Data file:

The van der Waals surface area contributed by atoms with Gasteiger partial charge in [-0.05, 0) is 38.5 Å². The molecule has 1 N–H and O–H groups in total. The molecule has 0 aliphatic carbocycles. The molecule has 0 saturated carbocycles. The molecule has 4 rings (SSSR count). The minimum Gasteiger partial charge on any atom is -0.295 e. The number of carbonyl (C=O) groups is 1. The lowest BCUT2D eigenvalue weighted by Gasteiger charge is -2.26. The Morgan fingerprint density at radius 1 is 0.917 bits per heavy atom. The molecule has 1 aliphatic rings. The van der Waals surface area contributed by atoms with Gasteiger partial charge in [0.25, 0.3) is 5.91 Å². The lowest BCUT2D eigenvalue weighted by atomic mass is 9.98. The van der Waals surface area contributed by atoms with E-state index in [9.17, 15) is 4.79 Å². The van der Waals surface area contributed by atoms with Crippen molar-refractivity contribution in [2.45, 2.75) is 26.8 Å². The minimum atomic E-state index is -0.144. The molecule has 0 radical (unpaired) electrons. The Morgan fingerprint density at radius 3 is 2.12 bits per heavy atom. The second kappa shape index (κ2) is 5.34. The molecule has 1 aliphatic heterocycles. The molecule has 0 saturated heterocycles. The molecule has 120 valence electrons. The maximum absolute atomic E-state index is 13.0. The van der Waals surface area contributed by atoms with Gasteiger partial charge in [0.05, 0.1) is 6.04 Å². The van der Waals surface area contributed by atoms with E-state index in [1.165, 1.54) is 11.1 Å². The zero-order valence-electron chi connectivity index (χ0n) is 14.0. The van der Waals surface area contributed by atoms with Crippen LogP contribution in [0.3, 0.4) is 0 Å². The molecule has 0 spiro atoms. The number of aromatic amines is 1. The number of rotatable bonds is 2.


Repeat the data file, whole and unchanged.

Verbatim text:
The van der Waals surface area contributed by atoms with Gasteiger partial charge in [-0.05, 0) is 38.5 Å². The molecule has 1 N–H and O–H groups in total. The molecule has 0 aliphatic carbocycles. The molecule has 0 saturated carbocycles. The molecule has 4 rings (SSSR count). The minimum Gasteiger partial charge on any atom is -0.295 e. The number of carbonyl (C=O) groups is 1. The lowest BCUT2D eigenvalue weighted by Gasteiger charge is -2.26. The Morgan fingerprint density at radius 1 is 0.917 bits per heavy atom. The molecule has 1 aliphatic rings. The van der Waals surface area contributed by atoms with Gasteiger partial charge in [0.25, 0.3) is 5.91 Å². The lowest BCUT2D eigenvalue weighted by atomic mass is 9.98. The van der Waals surface area contributed by atoms with E-state index in [9.17, 15) is 4.79 Å². The van der Waals surface area contributed by atoms with Crippen molar-refractivity contribution in [2.45, 2.75) is 26.8 Å². The minimum atomic E-state index is -0.144. The molecule has 0 radical (unpaired) electrons. The Morgan fingerprint density at radius 3 is 2.12 bits per heavy atom. The second kappa shape index (κ2) is 5.34. The molecule has 1 aliphatic heterocycles. The molecule has 0 saturated heterocycles. The molecule has 120 valence electrons. The maximum absolute atomic E-state index is 13.0. The van der Waals surface area contributed by atoms with Gasteiger partial charge in [0.05, 0.1) is 6.04 Å². The van der Waals surface area contributed by atoms with E-state index in [1.165, 1.54) is 11.1 Å². The zero-order valence-electron chi connectivity index (χ0n) is 14.0. The van der Waals surface area contributed by atoms with Crippen LogP contribution in [0.3, 0.4) is 0 Å². The molecule has 0 spiro atoms. The number of aromatic amines is 1. The number of rotatable bonds is 2.